If only “Don’t Worry Darling” had been as adventurous as “Gigli.” Handsomely mounted and hollow, the film stars the ferociously talented Pugh as a happy housewife in an ersatz 1950s suburban utopia somewhere way out in the middle of the desert. The husbands all work for something called the Victory Project, a top-secret lab where the women aren’t allowed. Which is fine by them because these ladies are content to spend their days cooking and cleaning, waiting for their husbands to come home and satisfy them. Styles plays Pugh’s significant other and the singer’s superfans have been ready to riot over a dinner table sex scene that’s fairly steamy but also looks like a waste of a perfectly good pot roast.
We can tell right away that something’s off about Pugh’s postcard-perfect existence. (The first hint something’s amiss is that the gorgeous next-door neighbor played by Wilde is married to Nick Kroll.) The men all exhibit a cultish devotion to their blowhard philosopher boss, played by a preening Chris Pine. Our heroine starts experiencing odd hallucinations borrowed from Roman Polanski’s “Repulsion,” and by the time another neighbor climbs out onto the roof and cuts her own throat, we’re all well aware that there’s a glitch or two in this Stepford Matrix.
The biggest problem with “Don’t Worry Darling” is that it takes the audience maybe 15 minutes to come to the same conclusion that Pugh finally figures out after a full two hours. It’s a drag being so far ahead of the characters the entire time, and Wilde’s maddeningly repetitive structure makes the viewer feel as trapped as the protagonist. Nearly every scene starts with a perky pop song and some nifty art direction that then shades into the sinister with eerie, echoey sound effects. The shiny surfaces are shot with a luscious luster by cinematographer Matthew Libatique, but there’s only so long you can stare at pretty production design before tedium takes over.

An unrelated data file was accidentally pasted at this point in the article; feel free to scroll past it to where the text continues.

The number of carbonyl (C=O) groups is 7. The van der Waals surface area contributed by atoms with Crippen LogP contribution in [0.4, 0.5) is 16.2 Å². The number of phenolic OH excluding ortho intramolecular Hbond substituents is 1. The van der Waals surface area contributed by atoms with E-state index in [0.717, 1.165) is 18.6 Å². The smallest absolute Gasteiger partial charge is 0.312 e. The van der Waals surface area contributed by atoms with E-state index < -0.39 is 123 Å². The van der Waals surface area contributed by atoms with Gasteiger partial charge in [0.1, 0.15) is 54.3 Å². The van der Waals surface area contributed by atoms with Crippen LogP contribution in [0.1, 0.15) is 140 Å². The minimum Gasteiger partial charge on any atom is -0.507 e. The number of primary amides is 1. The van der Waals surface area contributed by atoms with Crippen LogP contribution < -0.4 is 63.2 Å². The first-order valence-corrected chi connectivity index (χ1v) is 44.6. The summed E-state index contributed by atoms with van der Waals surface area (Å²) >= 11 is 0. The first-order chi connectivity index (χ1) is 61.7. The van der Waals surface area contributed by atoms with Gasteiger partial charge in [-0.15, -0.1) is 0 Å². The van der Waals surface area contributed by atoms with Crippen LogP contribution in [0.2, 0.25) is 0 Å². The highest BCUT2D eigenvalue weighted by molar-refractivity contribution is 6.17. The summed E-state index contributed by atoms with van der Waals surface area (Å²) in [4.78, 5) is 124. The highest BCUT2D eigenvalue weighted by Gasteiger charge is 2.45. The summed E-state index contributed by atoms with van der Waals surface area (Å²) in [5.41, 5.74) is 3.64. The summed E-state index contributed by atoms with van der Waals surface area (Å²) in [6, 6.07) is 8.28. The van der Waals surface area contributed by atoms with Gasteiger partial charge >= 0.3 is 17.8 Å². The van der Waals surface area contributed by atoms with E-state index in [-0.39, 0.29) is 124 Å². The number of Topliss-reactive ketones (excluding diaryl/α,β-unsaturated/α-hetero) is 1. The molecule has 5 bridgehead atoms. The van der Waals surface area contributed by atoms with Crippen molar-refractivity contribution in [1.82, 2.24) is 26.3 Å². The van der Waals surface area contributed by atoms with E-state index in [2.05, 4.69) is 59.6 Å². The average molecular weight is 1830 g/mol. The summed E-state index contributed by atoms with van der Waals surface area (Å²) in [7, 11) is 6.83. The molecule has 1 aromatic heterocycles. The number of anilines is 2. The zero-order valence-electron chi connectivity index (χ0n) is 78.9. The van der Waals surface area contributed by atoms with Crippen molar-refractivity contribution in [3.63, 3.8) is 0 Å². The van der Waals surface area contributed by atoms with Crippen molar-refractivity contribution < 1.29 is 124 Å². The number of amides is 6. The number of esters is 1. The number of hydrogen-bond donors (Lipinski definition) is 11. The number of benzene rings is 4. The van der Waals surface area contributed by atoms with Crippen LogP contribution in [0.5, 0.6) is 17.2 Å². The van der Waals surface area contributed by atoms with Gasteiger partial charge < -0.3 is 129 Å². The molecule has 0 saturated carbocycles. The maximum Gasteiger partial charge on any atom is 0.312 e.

The movie seems to want to be a satire about gender roles in America, which is odd because it’s also completely humorless. (Wilde doesn’t seem to understand that the Polanski movies she’s stealing from happen to be hilarious.) The screenplay’s insights into identity are shallow at best and the whole thing is so obvious and on the nose that the main character is even named Alice. “Don’t Worry Darling” does leave one wondering why we still haven’t found a visual code for conformity more up-to-date than 1950s suburbia. If you’ve seen David Lynch's “Blue Velvet” or Soundgarden’s “Black Hole Sun” music video, you’re pretty much already caught up here.
What pulls you through is a powerful performance by Pugh, so charismatic and compelling that you root for her even when she’s being a complete idiot. The “Midsommar” starlet has been a miracle worker these past few years, not just the only actress capable of making me care about something happening in the Marvel Universe but also turning the awful Amy into my favorite March sister in Greta Gerwig’s glorious “Little Women.” (I was always ride or die for Jo, so this was a big deal.) Styles gets swallowed up by their scenes together, barely registering on the big screen. He’s not a terrible actor, just awkward and untrained. Like the movie itself, if he had been worse "Don't Worry Darling" might not have been so dull.
But hey, we’ll always have Venice.
“Don’t Worry Darling” opens in theaters on Friday, Sept. 23.